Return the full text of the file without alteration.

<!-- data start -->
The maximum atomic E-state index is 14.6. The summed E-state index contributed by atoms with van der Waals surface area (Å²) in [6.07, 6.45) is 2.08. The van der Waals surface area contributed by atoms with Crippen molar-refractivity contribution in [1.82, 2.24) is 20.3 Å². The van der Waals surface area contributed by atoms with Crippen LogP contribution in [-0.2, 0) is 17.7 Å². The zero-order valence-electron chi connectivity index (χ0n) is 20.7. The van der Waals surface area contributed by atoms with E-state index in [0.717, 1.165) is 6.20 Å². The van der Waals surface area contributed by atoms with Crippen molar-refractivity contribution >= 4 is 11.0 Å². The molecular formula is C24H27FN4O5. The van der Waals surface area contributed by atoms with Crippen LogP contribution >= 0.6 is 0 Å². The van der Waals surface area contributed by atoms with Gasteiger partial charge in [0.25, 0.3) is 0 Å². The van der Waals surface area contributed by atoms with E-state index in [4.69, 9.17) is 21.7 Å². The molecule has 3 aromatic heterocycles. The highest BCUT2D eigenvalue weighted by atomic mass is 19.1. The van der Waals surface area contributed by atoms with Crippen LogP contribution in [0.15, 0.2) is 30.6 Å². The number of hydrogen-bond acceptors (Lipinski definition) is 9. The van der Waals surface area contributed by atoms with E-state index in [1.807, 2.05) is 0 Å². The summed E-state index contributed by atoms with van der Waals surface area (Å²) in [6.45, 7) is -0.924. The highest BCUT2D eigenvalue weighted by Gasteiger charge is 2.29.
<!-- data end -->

The maximum atomic E-state index is 14.6. The summed E-state index contributed by atoms with van der Waals surface area (Å²) in [6.07, 6.45) is 2.08. The van der Waals surface area contributed by atoms with Crippen molar-refractivity contribution in [1.82, 2.24) is 20.3 Å². The van der Waals surface area contributed by atoms with Crippen LogP contribution in [-0.2, 0) is 17.7 Å². The zero-order valence-electron chi connectivity index (χ0n) is 20.7. The van der Waals surface area contributed by atoms with E-state index in [0.717, 1.165) is 6.20 Å². The van der Waals surface area contributed by atoms with Crippen molar-refractivity contribution >= 4 is 11.0 Å². The molecular formula is C24H27FN4O5. The van der Waals surface area contributed by atoms with Crippen LogP contribution >= 0.6 is 0 Å². The van der Waals surface area contributed by atoms with Gasteiger partial charge in [0.25, 0.3) is 0 Å². The van der Waals surface area contributed by atoms with E-state index in [4.69, 9.17) is 21.7 Å². The molecule has 3 aromatic heterocycles. The highest BCUT2D eigenvalue weighted by atomic mass is 19.1. The van der Waals surface area contributed by atoms with Crippen LogP contribution in [0.15, 0.2) is 30.6 Å². The number of hydrogen-bond acceptors (Lipinski definition) is 9. The van der Waals surface area contributed by atoms with E-state index in [1.807, 2.05) is 0 Å². The summed E-state index contributed by atoms with van der Waals surface area (Å²) in [6.45, 7) is -0.924. The highest BCUT2D eigenvalue weighted by Gasteiger charge is 2.29.